In a long talk with Matt Wake with Alabama.com, drummer Chris Vrenna (Nine Inch Nails, Marilyn Mason) who took part in the recordings sessions of Guns N’ Roses’ “Chinese Democracy” and is currently teaching at Calhoun Community College in Alabama, told why Axl Rose decided to maintain the name Guns N’ Roses even with the leave of Slash and the dudes and all the musical changes of heart in “Chinese Democracy.” Click here to read all the interview.
“It was a little all over the place. And Paul (Huge) made it change a little bit. By that time everything was so fractured, and everybody had an opinion of what the band should do. After Duff left, that really bummed me out. Because Duff was a good hang and he was the last thread to the first record.
After he left I even had a talk with Axl one time like, “You know, you’re changing the sound of the band and it’s really just you and we’re all new dudes and we all come from cool places. But have you ever thought of just saying, f— Guns N’ Roses. That name is dead. The band is over. We are now called ‘blank.’
And he goes, ‘Yeah you’re not the first person who’s told me I should probably do that. But Guns N’ Roses is an international brand name, and to start over when I can just use the brand name that everybody knows, I can’t sacrifice the branding that’s already been established.’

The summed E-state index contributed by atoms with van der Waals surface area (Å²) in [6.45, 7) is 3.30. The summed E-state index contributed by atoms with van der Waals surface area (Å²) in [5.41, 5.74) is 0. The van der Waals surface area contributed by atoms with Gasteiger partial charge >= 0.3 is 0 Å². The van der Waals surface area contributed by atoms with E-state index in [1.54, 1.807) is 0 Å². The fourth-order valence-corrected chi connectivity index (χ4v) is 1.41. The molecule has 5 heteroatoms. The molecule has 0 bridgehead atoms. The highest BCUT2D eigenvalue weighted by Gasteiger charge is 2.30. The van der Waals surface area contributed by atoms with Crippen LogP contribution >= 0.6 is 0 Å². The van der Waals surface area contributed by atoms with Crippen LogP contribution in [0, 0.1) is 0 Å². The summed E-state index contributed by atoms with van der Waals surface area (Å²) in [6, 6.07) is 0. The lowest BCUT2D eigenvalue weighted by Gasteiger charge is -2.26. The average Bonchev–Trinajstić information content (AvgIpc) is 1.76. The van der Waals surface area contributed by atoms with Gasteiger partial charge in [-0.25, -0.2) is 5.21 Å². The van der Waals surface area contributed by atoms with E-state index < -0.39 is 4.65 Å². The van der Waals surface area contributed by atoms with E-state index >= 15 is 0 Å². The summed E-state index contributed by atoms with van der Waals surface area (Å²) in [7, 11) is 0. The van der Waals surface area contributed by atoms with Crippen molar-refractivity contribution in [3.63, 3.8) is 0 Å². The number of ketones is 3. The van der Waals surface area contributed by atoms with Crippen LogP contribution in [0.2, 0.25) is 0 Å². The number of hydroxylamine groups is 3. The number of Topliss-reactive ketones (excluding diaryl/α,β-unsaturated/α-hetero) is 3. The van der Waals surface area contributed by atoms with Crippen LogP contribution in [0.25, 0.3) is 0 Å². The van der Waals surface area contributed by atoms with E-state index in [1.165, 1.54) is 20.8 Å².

And I got his argument for not changing the name. But I also firmly believed in what I was saying. If Axl Rose came out and said, ‘Look, man. Everybody’s quit the band. If I call this Guns N’ Roses you guys are going to laugh at me,’ which a lot of people did. Because it’s not what we know as Guns N’ Roses, so call it something new. You’re Axl Rose, it will be big and people will know that new logo and that new name and that new whatever.”
Currently, in addition to intro to mass com, Vrenna is teaching intro to recording technology, studio production and Pro Tools at Calhoun, a school with an enrollment of around 10,000 and located in Decatur, a north Alabama city best known for being home to Point Mallard water-park and rocket manufacturer United Launch Alliance.
Vrenna’s more than OK with being there.
“You never know what life’s going to be and I like a new challenge and I like teaching,” he says. He’s seated behind a desk in a small office – decorated with platinum records, model rockets and Funko figures of Jimi Hendrix and Amy Winehouse – inside the Alabama Center for the Arts. The Calhoun Jazz Band’s rehearsal room is visible through a window behind Vrenna’s left shoulder.
“But yeah,” Vrenna, age 51, continues, “in 2010 if you would’ve told me, ‘In eight years you’re going to end up in Huntsville, Alabama,’ I’d be like, ‘Yeah, right!’ But things change.”
After tearing his left rotator cuff twice (“It’s a full year of physical therapy to recover. I couldn’t even lift my arm over my head for six months”), the result of decades of repetitive drumming motion, Vrenna turned to teaching. Vrenna’s first teaching gig was at Wisconsin’s Madison Media Institute. He started at Calhoun this fall.